We have recently get in touch with Ben Dodson recently and requested for a short interview. Thanks to him, he has accepted our request and he has satisfied our curiosity about the future of Omlet Chat.
AppMocha: Why did you decide to give “Omlet Chat” name to your application. You know, it was awkward to see a messenger and social networking application with such a name. There’s anything special with the name of application?
Ben Dodson: We came up with the name “Omlet” when we were brainstorming around the Open Messaging (OM) concept that makes up the base of our network. The “let” comes from all of the apps or “applets” you can run inside of a chat. We also liked the idea of an Omelette, which you can make with an endless combination of ingredients– we think chat is more fun when you add your own flavors.
AppMocha: In your opinion, which features of Omlet chat made the application popular on app markets? Why did Asus choose Omlet Chat for Zenphone?
Ben Dodson: “Our users really like the ability to “multi-heart” something. We see a lot of people who are surprised by it at first, and quickly grow to love it and miss it when they are using other apps like SMS or email. Power users really like the custom sticker making tools, we love seeing the unique things people make.
Asus wanted to work with us because of the Open Messaging concept. With the Omlet service, Asus is able to add social features into apps across their device. For example, people can share photos with each other without having to leave the gallery that’s baked into the ZenPhone.”
AppMocha: While you were developing Omlet Chat, what was your priority? Technical details or visual looking of the app?
Ben Dodson: “Even though our team is small, we try to not compromise on either the technical details or the visual design. If I had to say more, I’d say as a team we were initially stronger on the technical side. We were initially brought together by the idea of the “Distributed Semantic Filesystem” that sits at the heart of our messaging network. And our background at Stanford lead us to believe that data ownership was a really important idea, and so we worked hard to allow our users to host their data long-term in the storage provider of their choice– Dropbox, Google Drive, Box, etc.
With that said, our design team has done an amazing job making Omlet fun and attractive, and we’re really excited to show off some great new features in our upcoming releases.”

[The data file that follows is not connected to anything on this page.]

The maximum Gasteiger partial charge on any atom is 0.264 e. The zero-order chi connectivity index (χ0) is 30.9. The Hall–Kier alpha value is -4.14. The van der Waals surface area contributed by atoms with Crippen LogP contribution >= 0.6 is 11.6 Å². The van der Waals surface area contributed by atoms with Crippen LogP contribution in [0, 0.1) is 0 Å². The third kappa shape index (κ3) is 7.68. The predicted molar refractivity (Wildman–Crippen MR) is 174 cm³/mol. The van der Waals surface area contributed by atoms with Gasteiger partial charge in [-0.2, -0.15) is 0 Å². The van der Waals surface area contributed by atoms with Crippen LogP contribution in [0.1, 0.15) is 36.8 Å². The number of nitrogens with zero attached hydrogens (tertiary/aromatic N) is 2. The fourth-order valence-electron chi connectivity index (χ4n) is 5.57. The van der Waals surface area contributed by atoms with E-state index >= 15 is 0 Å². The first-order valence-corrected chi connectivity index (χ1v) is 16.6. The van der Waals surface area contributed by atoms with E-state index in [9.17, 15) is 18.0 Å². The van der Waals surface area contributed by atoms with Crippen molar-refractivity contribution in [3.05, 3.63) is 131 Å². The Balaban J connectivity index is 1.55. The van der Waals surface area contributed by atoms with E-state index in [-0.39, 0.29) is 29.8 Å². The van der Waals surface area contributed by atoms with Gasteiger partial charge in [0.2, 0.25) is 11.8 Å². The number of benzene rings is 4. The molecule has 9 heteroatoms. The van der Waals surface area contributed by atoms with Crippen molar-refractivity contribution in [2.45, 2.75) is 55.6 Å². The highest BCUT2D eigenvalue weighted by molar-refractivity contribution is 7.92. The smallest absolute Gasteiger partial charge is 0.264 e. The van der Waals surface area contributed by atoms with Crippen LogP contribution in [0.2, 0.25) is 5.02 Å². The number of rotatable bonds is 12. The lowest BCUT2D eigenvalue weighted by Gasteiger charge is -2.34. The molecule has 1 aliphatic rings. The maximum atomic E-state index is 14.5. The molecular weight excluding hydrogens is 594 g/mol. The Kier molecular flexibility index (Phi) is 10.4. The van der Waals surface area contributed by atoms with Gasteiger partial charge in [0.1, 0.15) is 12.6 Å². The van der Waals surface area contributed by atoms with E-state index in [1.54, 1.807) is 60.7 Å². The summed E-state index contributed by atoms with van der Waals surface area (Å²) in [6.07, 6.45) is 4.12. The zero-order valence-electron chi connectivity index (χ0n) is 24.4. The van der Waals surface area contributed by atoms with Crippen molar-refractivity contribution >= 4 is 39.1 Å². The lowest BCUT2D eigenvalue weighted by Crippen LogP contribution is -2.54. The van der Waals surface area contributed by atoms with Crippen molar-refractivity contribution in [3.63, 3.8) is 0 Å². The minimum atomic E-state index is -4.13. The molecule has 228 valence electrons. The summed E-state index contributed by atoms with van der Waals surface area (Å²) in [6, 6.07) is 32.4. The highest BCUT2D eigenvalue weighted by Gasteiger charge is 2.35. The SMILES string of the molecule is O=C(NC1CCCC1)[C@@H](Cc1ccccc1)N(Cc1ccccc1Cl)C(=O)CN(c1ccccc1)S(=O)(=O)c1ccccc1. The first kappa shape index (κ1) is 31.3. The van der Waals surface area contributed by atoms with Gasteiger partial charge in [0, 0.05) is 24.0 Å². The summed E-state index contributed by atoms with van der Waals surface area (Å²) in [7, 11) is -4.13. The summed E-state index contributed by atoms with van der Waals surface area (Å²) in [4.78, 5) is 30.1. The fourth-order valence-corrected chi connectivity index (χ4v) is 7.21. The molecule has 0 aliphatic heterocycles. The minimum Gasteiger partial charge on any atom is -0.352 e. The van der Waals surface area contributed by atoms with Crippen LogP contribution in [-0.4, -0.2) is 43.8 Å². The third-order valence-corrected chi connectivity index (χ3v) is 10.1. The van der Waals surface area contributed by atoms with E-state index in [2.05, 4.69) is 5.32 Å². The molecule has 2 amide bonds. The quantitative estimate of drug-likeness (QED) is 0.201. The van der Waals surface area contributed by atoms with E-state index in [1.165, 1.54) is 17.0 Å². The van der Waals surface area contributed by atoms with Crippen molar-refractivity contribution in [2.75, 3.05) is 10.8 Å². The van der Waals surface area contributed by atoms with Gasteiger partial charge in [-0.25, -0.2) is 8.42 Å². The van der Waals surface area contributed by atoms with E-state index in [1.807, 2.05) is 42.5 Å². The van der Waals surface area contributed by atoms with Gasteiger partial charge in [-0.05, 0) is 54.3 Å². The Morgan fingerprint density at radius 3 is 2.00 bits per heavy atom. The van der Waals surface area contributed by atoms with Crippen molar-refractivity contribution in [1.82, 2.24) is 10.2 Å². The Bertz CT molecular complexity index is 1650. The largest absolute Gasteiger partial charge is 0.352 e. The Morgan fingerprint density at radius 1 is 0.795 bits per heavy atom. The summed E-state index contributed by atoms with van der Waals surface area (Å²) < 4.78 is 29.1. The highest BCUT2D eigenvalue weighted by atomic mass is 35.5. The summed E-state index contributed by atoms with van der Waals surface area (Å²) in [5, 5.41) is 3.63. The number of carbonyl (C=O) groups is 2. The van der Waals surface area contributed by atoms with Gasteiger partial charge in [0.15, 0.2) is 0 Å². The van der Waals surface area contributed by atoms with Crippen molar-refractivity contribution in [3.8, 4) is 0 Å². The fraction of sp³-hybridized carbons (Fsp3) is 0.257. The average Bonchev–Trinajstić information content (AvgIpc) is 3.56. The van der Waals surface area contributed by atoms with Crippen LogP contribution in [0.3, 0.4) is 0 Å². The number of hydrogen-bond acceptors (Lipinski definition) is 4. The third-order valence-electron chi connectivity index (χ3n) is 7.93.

AppMocha: We think that Omlet chat is the most promising messenger and chat app, since every features of the app are working perfectly. However we already noticed that many users want new features such as voice and video calling and may be a better nearby chat. What do you plan for Omlet Chat in the future? There will be any new features?
Ben Dodson: “The team is working really hard to release a fun and unique hub for games. It’s a very big effort, and we hope people will enjoy it. Also stay tuned for some major improvements to the Custom Stickers.
We do have some ideas to enhance the Nearby Chat, and hope to have them out in the near future as well. And we’re always happy to hear suggestions!”
AppMocha: Can you please tell us what are just three important steps to develop an application. Do you have any advices for newbie developers?
Ben Dodson: “The easiest kind of app for newbies is definitely HTML apps. They usually don’t perform as well as native apps, but for many things (like QuickPoll) it’s not a problem.
The easiest “style” of app is anything that picks data from some source, and shares it with a chat. For example we’ve done a few Gif libraries (Cat Gifs), and a movie picker using the Rotten Tomatoes API.
The best place to get started is to visit our developer docs and see our list of open source sample apps.”
AppMocha: It seems you have started to your career in 1996 and you have developed many popular apps for iOS and Android. Did you ever think that you will ever come your current situation,when you developed your first application?
Ben Dodson: I mostly got my start building software with a web-based media streaming service called Jinzora, which lets you host your own music and stream it from pretty much any device. We ran that project for about a decade– we let people host their own streaming music before iTunes was even selling songs.
My cofounders Ian Vo and TJ Purtell have a long history in making apps as well. TJ made an N64 emulator in his spare time. And of course, our final cofounder and former PhD advisor Monica Lam has been designing computer systems for a very long time! It’s been a long journey for us all to get together and start building social communication apps, but we’re happy where we ended up.
It was quite fun to talk with you Ben, we hope that we can make another interview with you in the future. Thank you for being frendly and kind.